Fifty years of counting birds on New Year’s Day

By Catherine Schmitt, Science Communication Specialist

Two-thousand nineteen dawned gray and windy, after an overnight storm of snow, sleet and rain. At nine a.m. it was raining and 39 degrees at Schoodic Point. Northeast winds piled crashing pale-green waves against the rocks, throwing mist and spindrift into the air. In places the shore was covered with foam.

The raw conditions did not deter a handful of visitors from searching for birds as part of the Christmas Bird Count at Schoodic Point. Volunteers have been conducting the annual survey here for fifty years straight, and a bit of wind and spray would not deter them. Will Russell came all the way from Arizona to participate, after counting birds there and in North Carolina and Virginia. “I did the Schoodic count once before, perhaps 40 years ago,” he said. “It was a pleasure to return, especially on such a wild and atmospheric day.”

The Schoodic count is one of around thirty in the state. Between December 14 and January 5, volunteers across the country document every bird they see in a given area during a set period of time, contributing their data to the National Audubon Society. The idea started in 1900, when Frank Chapman, concerned as many were about declining bird populations, started a census as an alternative to the holiday tradition known as the Christmas “Side Hunt,” when teams of hunters would compete to see who could shoot the most birds, according to the Audubon Society.

The census retains a sense of friendly competition. The first day of January is a big day for birders, a time to jump-start one’s “list” for the year. For Schoodic Institute’s Bird Ecology Program Director Seth Benz, the first day’s birds are a portent of the year to come.

The 25 observers, coordinated by Benz, knew the raw conditions would actually make for pretty good coastal birding. The winds that sent thundering breakers rolling toward shore also pushed birds that normally stay offshore closer to the coast. Kittiwakes cruised through the troughs between wave crests. Razorbills and gannets seemed unfazed by the turbulence. It was, in a word, “spectacular,” said Benz. The lighting, too, with an overcast sky and pale green sea, made a good background for detecting birds: great cormorant, red-throated loon, common loons, black-backed, herring, and Iceland gulls. The most surprising were three dovekie, the smallest and rarest members of the alcid family on the East Coast.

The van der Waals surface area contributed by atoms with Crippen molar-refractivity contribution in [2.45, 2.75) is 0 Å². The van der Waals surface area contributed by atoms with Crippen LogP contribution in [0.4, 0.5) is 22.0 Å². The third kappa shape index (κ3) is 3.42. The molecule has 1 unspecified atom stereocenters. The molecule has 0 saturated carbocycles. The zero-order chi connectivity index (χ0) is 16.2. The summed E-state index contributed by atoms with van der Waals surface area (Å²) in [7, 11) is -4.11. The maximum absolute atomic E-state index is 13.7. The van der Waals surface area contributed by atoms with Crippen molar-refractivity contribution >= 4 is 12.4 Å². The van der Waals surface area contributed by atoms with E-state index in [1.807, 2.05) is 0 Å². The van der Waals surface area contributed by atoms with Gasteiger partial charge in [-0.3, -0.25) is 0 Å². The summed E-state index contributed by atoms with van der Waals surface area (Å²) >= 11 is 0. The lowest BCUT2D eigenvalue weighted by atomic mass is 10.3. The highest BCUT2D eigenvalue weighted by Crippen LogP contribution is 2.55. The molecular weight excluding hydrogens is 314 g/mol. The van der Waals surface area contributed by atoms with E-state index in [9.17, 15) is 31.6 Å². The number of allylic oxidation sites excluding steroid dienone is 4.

View the 62 species and one “cw” species (Count Week which means it was not seen on count day but was within the allotted timeframe to be on an honorable mention list for the week) HERE.

Will went over to check Blueberry Hill, while Benz and volunteer David Manski checked the cove between the point and Big Moose Island. Two bald eagles flew overhead. Out on the roaring sea, more loons, and long-tailed ducks, goldeneyes, guillemots, buffleheads, scoters. Russell, who founded the international bird tour company WINGS, used to live in Seal Harbor and is writing a book about the birds of Acadia National Park. “I traveled here in part because I have a life-long love affair with this part of the Maine Coast.” And, for the book, he needed to update his sense of winter bird distribution.


“The count gives us a snapshot of the wintering birds across the United States,” explained Benz. “If we are consistent with the date, we can compare data over time.” For example, reports from other count circles indicate that overall numbers of land birds–goldfinch and sparrows, in particular–were few and far between this year. “Our day counting at Schoodic certainly substantiates that claim,” said Benz.

The sun began to break through a seam in the clouds, and Benz and Manski walked the Schoodic Institute campus to look for forest birds, finding only a few stray chickadees, an immature bald eagle, and crows. Later in the day, large flocks of pine grosbeaks swept through the count area. Will Russell was back at the point, scanning the waves.

The ritual has become a tradition that many participants look forward to, with community gatherings and celebrations, camaraderie in sharing time out-of-doors, in winter, to witness and wonder at the living world.